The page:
Sunday, 19 July 2015

Starlight 'Problem'

The claimed observed Doppler Effect on light arriving at us from space - I'm not convinced it's due to movement (either of the light source itself, or of the space in which the light source exists).

Standard Candle - I'm not convinced of the surety with which such a standard can be established. I don't know how the many imaginable variables have been addressed. 

Wednesday, 15 July 2015

My Favourite

Chocolate
Lindt Divine Hazelnut

Biscuit
Tim Tam Classic Dark

Restaurant
Mike's Kitchen

Song
Jesus What a Wonder You Are

Fruit
Durian

Classic Car
Lincoln Continental Coupe Mark IV or V

Art
Monet

Appetizer 
Kinilaw

Journal
The Journal of John Wesley

Bible Translation
King James Version

Tree
Bunya Pine

Shoes 
Asics Kayano

Sport
Rugby League

Assemblies of God in Australia preacher
Gordon Gibbs









Monday, 13 July 2015

Older & More Reliable Manuscript?

How is it decided that a newly discovered manuscript is more reliable? 

Some dating techniques aren't above dispute. And even if the dating is right, older doesn't necessarily mean more original, because an older manuscript may have survived longer because it may have been a less-used manuscript due to its having been considered a less reliable manuscript, while the more reliable manuscripts would have been used more and therefore only later copies survived. 

Just asking about the basis on which it is being asserted so confidently. 

Sunday, 12 July 2015

How to Build the Church Wisely

I asked for wisdom.

Next morning I thought of the verse, "I will build my church".

In what way does Jesus build it? We can build it the same way!

Then I felt, "You asked for wisdom - this is it".

Paul was a wise master builder. Others can build on his work with varying qualities of work.


Wednesday, 8 July 2015

My Second Cousin

B BOLTON, OAM
Barry St Clair Orme Bolton A.ED, JP, CMC, OAM

He was a recipient of the Medal of the Order of Australia in 1996

He and I share the same great-grandfather Hart

He was born in Ipswich in 1936

His father was Ronald St Clair Bolton (born in Warwick QLD 25 October 1905)  
His mother was Mona Anna Bolton (born Mona Anna Hart, in Ipswich, QLD 29 July 1913)

Barry was educated at Silkstone State School, Maryborough Boys State High School, Queensland Teachers College and at the University of Queensland

He married Shirley Elizabeth McCristal in Gympie in 1958

He was a teacher and Year Coordinator at Clontarf Beach State High School
Administrative Officer of High School Cadet Unit
Lions President, District Governor, Life Member and Melvin Jones Fellow
Life Member of the Redcliffe Show Society
President of Redcliffe District Scouts Association
President of Redcliffe Bush Childrens Association
Elected member of Redcliffe City Council 1979
Deputy Mayor 1982-1991
Mayor 1991-97
Vice President of Redcliffe RSL Sub-Branch
President of Redcliffe RSL Club Inc


Saturday, 4 July 2015

July 4

I would like to hear the Star Spangled Banner, without so much melisma - thanks. 

How to Play

Others besides Arthur Phillip may have had a vision for what could become of a colony in Australia, but they may not have been able to captain a ship - so Phillip was chosen for a major role. Their role may have been simply to decide it, suggest it or just pray for it. But that doesn't mean the vision was theirs any less than it was Phillip's. It may have been theirs more so!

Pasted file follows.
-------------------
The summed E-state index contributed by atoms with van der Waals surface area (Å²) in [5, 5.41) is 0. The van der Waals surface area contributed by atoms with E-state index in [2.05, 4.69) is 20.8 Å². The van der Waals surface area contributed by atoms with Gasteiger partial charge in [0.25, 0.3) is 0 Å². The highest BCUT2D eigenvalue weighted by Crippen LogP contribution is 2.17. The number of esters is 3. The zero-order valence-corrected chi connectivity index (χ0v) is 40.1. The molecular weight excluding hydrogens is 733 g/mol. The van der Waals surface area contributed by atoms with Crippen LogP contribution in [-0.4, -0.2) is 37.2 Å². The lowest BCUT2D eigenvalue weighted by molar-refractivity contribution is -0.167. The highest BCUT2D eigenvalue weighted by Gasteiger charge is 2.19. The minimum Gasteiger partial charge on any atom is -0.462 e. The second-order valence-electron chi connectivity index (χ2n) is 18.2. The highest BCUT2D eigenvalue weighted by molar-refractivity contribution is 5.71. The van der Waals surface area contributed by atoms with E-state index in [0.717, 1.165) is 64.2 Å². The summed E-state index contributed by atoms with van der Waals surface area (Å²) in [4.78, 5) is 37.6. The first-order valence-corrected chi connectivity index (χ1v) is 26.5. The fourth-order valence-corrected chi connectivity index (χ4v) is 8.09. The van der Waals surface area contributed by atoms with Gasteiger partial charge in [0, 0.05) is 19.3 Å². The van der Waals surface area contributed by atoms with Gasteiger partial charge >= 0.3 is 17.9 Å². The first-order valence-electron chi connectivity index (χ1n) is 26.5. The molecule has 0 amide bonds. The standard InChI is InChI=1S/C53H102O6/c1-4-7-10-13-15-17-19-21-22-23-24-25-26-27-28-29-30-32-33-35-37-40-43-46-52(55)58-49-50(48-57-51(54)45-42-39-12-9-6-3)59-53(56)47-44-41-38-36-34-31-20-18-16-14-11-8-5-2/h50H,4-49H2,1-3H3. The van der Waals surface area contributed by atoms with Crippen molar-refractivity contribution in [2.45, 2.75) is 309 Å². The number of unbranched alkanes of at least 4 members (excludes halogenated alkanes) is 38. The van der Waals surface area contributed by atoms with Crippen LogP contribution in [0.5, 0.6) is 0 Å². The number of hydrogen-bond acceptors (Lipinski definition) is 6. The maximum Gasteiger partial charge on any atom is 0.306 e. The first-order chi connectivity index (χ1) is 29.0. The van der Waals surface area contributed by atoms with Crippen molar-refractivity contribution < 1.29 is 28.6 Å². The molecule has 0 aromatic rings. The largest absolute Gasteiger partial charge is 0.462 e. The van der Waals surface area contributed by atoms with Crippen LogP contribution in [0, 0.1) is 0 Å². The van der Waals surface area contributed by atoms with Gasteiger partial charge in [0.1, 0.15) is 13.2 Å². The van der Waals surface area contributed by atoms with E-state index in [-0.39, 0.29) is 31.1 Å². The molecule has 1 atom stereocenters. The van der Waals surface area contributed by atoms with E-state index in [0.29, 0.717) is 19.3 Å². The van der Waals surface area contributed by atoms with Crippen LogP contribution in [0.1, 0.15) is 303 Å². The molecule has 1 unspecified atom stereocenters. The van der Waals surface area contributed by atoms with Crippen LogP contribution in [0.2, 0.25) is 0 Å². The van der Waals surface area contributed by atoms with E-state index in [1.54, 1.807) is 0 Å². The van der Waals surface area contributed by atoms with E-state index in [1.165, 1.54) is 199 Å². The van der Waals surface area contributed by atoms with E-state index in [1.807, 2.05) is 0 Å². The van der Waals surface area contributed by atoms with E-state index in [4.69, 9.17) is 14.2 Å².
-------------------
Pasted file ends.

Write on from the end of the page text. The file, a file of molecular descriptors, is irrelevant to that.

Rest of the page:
Others besides King James may have had a vision for what could be achieved through a new, authorised, English translation of the Bible, but they weren't the king - so King James is credited with that. Their role may have been to urge it, or just to pray for it. But that doesn't mean the vision was theirs any less than it was King James's. It may have been theirs more so!

The rugby league player who sets up a try-scoring set play doesn't go down in the stats as the point-scorer - but that doesn't mean he didn't have a role in it. He may have played a crucial role in it. His sense of strategy and timing, even his skill, may have been even better than that of the try-scorer!

In a parliamentary system, a career-politician might not get to do everything exactly as he might like - he's got to work wisely with the floor he's got.

Vision versus task. It's one thing to hear a promise from God - it's another thing to know how to position ourself, and what to do, for it to be achieved. Sometimes we've got to let the Phillips captain the ship and govern the colony; let the king's name be commemorated for the translation which we work on or suggest; set our front-row forwards or wingers up to be the point-scorers - so that in the end what we wanted to happen happens.

Play your part well - we'll have eternity to watch the replays and hear God's commentary as He gives honour where He will. 


Vision vs. Task

God promised Abraham he would become a father of many nations - but that didn't mean he was meant to spend most of his time working directly on that!

Joshua was told to go in and possess the land - but that didn't mean continuous warfare was what God desired for Israel for all generations.

Vision versus task. If we confuse the two, it can cause problems such as frustration or manipulation.

What God promises you He is ultimately going to do, and what you are meant to do in the meantime, might not be exactly the same.

Always required are godliness, patience, serving others, esteeming others better than ourselves -  horror and darkness might even come upon us as we realise there might come undesirable, temporary excursions off the easy path, either due to our own doing or others'.